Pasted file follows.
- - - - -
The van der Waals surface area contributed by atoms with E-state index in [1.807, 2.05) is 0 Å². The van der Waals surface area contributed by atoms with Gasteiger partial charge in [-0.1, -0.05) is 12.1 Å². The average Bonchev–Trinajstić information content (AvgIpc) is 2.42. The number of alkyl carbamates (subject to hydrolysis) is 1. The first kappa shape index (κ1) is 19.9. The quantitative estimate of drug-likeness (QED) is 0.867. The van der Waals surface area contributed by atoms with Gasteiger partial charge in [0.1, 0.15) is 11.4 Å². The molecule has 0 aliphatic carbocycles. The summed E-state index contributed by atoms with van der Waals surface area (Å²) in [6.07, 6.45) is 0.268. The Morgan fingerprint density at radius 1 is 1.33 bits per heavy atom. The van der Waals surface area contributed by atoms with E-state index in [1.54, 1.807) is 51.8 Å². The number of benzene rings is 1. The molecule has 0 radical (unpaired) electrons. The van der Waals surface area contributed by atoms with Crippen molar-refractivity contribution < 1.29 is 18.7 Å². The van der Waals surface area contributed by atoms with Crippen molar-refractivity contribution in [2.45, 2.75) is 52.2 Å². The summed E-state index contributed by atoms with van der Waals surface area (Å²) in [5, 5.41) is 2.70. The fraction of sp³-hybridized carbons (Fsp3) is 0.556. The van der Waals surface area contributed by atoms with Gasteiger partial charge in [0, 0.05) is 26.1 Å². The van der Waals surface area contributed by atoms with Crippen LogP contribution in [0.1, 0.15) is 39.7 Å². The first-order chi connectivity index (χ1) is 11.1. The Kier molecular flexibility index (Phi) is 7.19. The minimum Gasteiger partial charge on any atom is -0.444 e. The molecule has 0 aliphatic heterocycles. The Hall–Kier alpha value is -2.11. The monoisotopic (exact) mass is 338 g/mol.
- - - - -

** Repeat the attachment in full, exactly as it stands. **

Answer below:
The van der Waals surface area contributed by atoms with E-state index in [1.807, 2.05) is 0 Å². The van der Waals surface area contributed by atoms with Gasteiger partial charge in [-0.1, -0.05) is 12.1 Å². The average Bonchev–Trinajstić information content (AvgIpc) is 2.42. The number of alkyl carbamates (subject to hydrolysis) is 1. The first kappa shape index (κ1) is 19.9. The quantitative estimate of drug-likeness (QED) is 0.867. The van der Waals surface area contributed by atoms with Gasteiger partial charge in [0.1, 0.15) is 11.4 Å². The molecule has 0 aliphatic carbocycles. The summed E-state index contributed by atoms with van der Waals surface area (Å²) in [6.07, 6.45) is 0.268. The Morgan fingerprint density at radius 1 is 1.33 bits per heavy atom. The van der Waals surface area contributed by atoms with E-state index in [1.54, 1.807) is 51.8 Å². The number of benzene rings is 1. The molecule has 0 radical (unpaired) electrons. The van der Waals surface area contributed by atoms with Crippen molar-refractivity contribution < 1.29 is 18.7 Å². The van der Waals surface area contributed by atoms with Crippen molar-refractivity contribution in [2.45, 2.75) is 52.2 Å². The summed E-state index contributed by atoms with van der Waals surface area (Å²) in [5, 5.41) is 2.70. The fraction of sp³-hybridized carbons (Fsp3) is 0.556. The van der Waals surface area contributed by atoms with Gasteiger partial charge in [0, 0.05) is 26.1 Å². The van der Waals surface area contributed by atoms with Crippen LogP contribution in [0.1, 0.15) is 39.7 Å². The first-order chi connectivity index (χ1) is 11.1. The Kier molecular flexibility index (Phi) is 7.19. The minimum Gasteiger partial charge on any atom is -0.444 e. The molecule has 0 aliphatic heterocycles. The Hall–Kier alpha value is -2.11. The monoisotopic (exact) mass is 338 g/mol.